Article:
Our contemporary culture is dominated by two extremes - relativism and fundamentalism. Neither is desirable: relativism claims that all questions of truth are irrelevant, whereas fundamentalism insists on sole possession of absolute truth. Internationally renowned sociology of religion scholar Peter Berger has gathered a group of scholars to consider how, from out of different traditions, one can define a middle position between both extremes.
In Between Relativism and Fundamentalism Peter Berger introduces and gives a comprehensive overview to the complex issues involved by in sorting out a middle ground between Relativism and Fundamentalism. His work is followed by three essays or "sociological descriptions", giving an objective picture of how relativism and fundamentalism play out in today's world.
Next, "theological directions" are given by authors from several different Christian traditions, and one conservative Jewish tradition and flesh out a normative middle ground that is neither relativist (thus the authors affirm specific truth claims), nor fundamentalist, their affirmations include tolerance of others' claims.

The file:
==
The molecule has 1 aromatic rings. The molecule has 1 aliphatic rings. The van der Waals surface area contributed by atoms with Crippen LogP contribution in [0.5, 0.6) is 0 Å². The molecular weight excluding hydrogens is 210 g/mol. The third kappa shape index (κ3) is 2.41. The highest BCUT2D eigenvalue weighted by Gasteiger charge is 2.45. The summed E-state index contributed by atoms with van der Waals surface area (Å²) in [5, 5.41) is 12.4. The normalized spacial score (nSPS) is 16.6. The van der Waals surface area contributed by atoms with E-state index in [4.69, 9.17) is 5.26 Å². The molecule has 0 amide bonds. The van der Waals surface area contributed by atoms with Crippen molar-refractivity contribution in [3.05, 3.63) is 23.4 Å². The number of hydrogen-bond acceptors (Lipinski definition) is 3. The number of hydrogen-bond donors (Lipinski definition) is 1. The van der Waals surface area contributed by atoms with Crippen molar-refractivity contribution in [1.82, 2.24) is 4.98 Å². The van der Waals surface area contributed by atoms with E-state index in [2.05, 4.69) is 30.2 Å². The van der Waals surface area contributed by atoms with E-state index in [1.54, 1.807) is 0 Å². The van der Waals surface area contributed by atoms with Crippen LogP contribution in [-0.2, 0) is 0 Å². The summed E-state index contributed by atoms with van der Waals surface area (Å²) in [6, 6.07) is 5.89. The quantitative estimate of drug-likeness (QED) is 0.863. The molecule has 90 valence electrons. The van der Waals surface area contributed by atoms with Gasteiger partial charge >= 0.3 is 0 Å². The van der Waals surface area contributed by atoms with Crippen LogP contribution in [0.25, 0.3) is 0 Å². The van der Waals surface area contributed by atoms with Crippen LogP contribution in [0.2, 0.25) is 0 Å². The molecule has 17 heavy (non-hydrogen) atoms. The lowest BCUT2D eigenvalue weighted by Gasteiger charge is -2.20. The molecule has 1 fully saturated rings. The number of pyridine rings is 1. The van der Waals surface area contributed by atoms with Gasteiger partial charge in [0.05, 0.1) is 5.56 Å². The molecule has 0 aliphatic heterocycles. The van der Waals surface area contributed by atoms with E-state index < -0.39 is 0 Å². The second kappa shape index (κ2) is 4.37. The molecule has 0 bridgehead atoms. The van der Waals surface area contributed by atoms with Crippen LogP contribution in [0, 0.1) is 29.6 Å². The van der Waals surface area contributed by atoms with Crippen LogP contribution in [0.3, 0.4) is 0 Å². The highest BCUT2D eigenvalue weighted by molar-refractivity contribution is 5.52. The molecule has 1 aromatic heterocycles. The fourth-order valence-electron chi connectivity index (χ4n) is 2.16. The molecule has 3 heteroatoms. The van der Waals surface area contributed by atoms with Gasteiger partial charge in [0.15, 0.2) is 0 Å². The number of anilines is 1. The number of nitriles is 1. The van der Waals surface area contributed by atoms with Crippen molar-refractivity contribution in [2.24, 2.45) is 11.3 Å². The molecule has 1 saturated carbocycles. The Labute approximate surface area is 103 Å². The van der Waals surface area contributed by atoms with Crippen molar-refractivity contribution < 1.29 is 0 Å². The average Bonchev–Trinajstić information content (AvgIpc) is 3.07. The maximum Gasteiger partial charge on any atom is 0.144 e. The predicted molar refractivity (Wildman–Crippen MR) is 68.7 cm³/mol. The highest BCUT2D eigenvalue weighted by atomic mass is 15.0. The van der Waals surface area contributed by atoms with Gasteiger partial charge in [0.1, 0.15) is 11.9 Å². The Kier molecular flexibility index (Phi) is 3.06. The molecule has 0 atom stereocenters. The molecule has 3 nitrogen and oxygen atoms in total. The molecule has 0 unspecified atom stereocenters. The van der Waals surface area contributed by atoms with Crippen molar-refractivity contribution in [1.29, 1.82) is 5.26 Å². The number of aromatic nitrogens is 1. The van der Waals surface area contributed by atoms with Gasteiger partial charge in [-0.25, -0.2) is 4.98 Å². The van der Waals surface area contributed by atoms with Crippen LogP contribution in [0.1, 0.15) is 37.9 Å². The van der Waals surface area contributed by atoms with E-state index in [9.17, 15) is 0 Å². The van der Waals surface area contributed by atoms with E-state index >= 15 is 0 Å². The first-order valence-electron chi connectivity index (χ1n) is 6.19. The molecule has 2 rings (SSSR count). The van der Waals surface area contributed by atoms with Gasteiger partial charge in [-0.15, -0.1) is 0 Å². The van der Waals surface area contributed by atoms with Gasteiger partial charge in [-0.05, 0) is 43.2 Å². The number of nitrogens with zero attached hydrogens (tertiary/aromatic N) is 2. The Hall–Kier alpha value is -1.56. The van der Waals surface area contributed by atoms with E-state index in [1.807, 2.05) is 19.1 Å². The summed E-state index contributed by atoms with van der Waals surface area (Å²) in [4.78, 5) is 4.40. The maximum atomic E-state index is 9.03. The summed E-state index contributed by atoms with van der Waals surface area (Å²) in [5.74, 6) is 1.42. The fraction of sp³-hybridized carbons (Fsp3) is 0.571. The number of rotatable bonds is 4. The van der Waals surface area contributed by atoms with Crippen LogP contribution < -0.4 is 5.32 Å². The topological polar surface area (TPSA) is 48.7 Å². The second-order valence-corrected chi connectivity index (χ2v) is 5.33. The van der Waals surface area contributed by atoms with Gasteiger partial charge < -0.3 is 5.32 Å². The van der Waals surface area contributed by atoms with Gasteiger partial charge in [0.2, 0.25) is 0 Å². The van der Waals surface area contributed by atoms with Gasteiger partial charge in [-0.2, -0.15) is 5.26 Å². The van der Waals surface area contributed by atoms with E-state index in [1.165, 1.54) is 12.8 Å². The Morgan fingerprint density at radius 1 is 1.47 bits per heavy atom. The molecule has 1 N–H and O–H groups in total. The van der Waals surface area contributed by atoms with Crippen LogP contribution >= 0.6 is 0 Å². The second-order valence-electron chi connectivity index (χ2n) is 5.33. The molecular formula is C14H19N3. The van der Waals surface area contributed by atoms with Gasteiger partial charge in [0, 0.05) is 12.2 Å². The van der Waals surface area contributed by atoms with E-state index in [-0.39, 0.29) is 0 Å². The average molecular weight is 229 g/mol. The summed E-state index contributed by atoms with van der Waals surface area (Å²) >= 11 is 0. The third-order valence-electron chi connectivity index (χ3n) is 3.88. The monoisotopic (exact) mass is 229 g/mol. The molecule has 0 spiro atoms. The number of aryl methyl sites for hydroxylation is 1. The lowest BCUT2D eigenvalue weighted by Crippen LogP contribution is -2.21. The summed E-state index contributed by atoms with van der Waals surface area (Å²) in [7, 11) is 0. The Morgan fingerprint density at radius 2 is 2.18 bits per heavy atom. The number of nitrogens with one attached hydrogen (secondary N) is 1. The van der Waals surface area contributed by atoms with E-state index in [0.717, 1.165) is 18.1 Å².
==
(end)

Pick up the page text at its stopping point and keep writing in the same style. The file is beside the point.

It is obvious that such an approach not only has much relevance to the contemporary world, but also has the potential to affect disputes raging with Evangelical circles about the nature of truth, and to what degree Christianity can become conversant with postmodernism. This book, edited by the leading religion sociologist of the 20th Century will be of immense benefit to all who study ecclesiology, and philosophical theology.Contributors:
- Peter L. Berger
- Grace Davie
- Ingeborg Gabriel
- Craig M. Gay
- David M. Gordis
- Os Guinness
- James Davison Hunter
- Michael Plekon
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